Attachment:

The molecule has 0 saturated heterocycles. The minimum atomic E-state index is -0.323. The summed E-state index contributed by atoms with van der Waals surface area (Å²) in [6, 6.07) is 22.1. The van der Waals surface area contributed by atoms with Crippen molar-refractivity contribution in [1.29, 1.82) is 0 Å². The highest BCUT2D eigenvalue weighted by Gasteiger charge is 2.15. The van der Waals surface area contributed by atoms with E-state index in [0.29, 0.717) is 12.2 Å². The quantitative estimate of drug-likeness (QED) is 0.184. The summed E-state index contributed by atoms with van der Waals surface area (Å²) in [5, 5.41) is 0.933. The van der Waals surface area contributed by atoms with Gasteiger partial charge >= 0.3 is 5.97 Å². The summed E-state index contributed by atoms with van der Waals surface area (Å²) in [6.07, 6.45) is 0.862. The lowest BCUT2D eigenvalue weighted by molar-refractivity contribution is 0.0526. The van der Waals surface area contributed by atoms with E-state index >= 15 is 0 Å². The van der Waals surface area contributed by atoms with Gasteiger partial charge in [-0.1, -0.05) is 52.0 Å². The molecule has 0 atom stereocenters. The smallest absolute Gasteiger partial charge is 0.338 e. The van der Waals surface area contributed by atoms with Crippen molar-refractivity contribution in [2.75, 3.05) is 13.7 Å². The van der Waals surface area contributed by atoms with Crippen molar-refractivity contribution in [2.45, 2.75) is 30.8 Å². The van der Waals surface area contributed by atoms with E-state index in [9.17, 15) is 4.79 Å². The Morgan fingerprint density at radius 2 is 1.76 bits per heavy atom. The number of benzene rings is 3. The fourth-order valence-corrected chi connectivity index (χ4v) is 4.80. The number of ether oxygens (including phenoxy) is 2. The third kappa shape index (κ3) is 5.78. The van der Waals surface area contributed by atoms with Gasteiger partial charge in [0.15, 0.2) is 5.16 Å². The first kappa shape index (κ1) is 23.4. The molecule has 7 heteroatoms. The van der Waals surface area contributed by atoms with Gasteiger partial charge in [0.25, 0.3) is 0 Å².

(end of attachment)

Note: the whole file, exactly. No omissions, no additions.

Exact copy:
The molecule has 0 saturated heterocycles. The minimum atomic E-state index is -0.323. The summed E-state index contributed by atoms with van der Waals surface area (Å²) in [6, 6.07) is 22.1. The van der Waals surface area contributed by atoms with Crippen molar-refractivity contribution in [1.29, 1.82) is 0 Å². The highest BCUT2D eigenvalue weighted by Gasteiger charge is 2.15. The van der Waals surface area contributed by atoms with E-state index in [0.29, 0.717) is 12.2 Å². The quantitative estimate of drug-likeness (QED) is 0.184. The summed E-state index contributed by atoms with van der Waals surface area (Å²) in [5, 5.41) is 0.933. The van der Waals surface area contributed by atoms with Gasteiger partial charge >= 0.3 is 5.97 Å². The summed E-state index contributed by atoms with van der Waals surface area (Å²) in [6.07, 6.45) is 0.862. The lowest BCUT2D eigenvalue weighted by molar-refractivity contribution is 0.0526. The van der Waals surface area contributed by atoms with E-state index >= 15 is 0 Å². The van der Waals surface area contributed by atoms with Gasteiger partial charge in [-0.1, -0.05) is 52.0 Å². The molecule has 0 atom stereocenters. The smallest absolute Gasteiger partial charge is 0.338 e. The van der Waals surface area contributed by atoms with Crippen molar-refractivity contribution in [2.75, 3.05) is 13.7 Å². The van der Waals surface area contributed by atoms with Crippen molar-refractivity contribution in [2.45, 2.75) is 30.8 Å². The van der Waals surface area contributed by atoms with E-state index in [9.17, 15) is 4.79 Å². The Morgan fingerprint density at radius 2 is 1.76 bits per heavy atom. The number of benzene rings is 3. The fourth-order valence-corrected chi connectivity index (χ4v) is 4.80. The number of ether oxygens (including phenoxy) is 2. The third kappa shape index (κ3) is 5.78. The van der Waals surface area contributed by atoms with Gasteiger partial charge in [0.15, 0.2) is 5.16 Å². The first kappa shape index (κ1) is 23.4. The molecule has 7 heteroatoms. The van der Waals surface area contributed by atoms with Gasteiger partial charge in [0.25, 0.3) is 0 Å².